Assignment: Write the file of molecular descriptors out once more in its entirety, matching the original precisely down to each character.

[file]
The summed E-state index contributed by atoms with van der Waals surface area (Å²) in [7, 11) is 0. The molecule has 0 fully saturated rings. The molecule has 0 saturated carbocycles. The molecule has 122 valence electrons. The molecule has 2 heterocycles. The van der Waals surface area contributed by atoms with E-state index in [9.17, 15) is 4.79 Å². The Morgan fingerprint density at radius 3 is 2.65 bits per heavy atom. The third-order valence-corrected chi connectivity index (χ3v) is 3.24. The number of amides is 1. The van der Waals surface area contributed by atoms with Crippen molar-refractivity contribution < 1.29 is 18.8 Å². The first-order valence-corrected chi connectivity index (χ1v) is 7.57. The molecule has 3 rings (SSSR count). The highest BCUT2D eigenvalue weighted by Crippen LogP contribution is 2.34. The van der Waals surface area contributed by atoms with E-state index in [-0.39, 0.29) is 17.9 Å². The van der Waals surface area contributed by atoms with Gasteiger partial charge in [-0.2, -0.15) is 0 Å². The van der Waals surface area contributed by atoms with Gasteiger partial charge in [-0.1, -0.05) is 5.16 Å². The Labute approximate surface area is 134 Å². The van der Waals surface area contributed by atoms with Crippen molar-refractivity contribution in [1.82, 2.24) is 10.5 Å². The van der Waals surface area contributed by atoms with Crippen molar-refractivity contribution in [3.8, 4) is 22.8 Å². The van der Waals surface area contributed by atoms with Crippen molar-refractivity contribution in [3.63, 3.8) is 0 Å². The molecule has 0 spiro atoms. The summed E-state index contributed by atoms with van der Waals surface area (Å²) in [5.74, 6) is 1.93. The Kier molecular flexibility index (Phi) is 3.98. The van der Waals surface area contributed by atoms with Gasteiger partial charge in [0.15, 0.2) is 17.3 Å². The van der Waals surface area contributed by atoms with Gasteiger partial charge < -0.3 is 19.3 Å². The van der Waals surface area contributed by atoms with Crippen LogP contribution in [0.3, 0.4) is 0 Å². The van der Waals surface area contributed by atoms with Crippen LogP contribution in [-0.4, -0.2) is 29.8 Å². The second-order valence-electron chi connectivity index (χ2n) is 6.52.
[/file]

The summed E-state index contributed by atoms with van der Waals surface area (Å²) in [7, 11) is 0. The molecule has 0 fully saturated rings. The molecule has 0 saturated carbocycles. The molecule has 122 valence electrons. The molecule has 2 heterocycles. The van der Waals surface area contributed by atoms with E-state index in [9.17, 15) is 4.79 Å². The Morgan fingerprint density at radius 3 is 2.65 bits per heavy atom. The third-order valence-corrected chi connectivity index (χ3v) is 3.24. The number of amides is 1. The van der Waals surface area contributed by atoms with Crippen molar-refractivity contribution < 1.29 is 18.8 Å². The first-order valence-corrected chi connectivity index (χ1v) is 7.57. The molecule has 3 rings (SSSR count). The highest BCUT2D eigenvalue weighted by Crippen LogP contribution is 2.34. The van der Waals surface area contributed by atoms with E-state index in [-0.39, 0.29) is 17.9 Å². The van der Waals surface area contributed by atoms with Gasteiger partial charge in [-0.2, -0.15) is 0 Å². The van der Waals surface area contributed by atoms with Gasteiger partial charge in [-0.1, -0.05) is 5.16 Å². The Labute approximate surface area is 134 Å². The van der Waals surface area contributed by atoms with Crippen molar-refractivity contribution in [1.82, 2.24) is 10.5 Å². The van der Waals surface area contributed by atoms with Crippen molar-refractivity contribution in [3.8, 4) is 22.8 Å². The van der Waals surface area contributed by atoms with Crippen molar-refractivity contribution in [3.63, 3.8) is 0 Å². The molecule has 0 spiro atoms. The summed E-state index contributed by atoms with van der Waals surface area (Å²) in [5.74, 6) is 1.93. The Kier molecular flexibility index (Phi) is 3.98. The van der Waals surface area contributed by atoms with Gasteiger partial charge in [0.15, 0.2) is 17.3 Å². The van der Waals surface area contributed by atoms with Gasteiger partial charge < -0.3 is 19.3 Å². The van der Waals surface area contributed by atoms with Crippen LogP contribution in [0.3, 0.4) is 0 Å². The van der Waals surface area contributed by atoms with Crippen LogP contribution in [-0.4, -0.2) is 29.8 Å². The second-order valence-electron chi connectivity index (χ2n) is 6.52.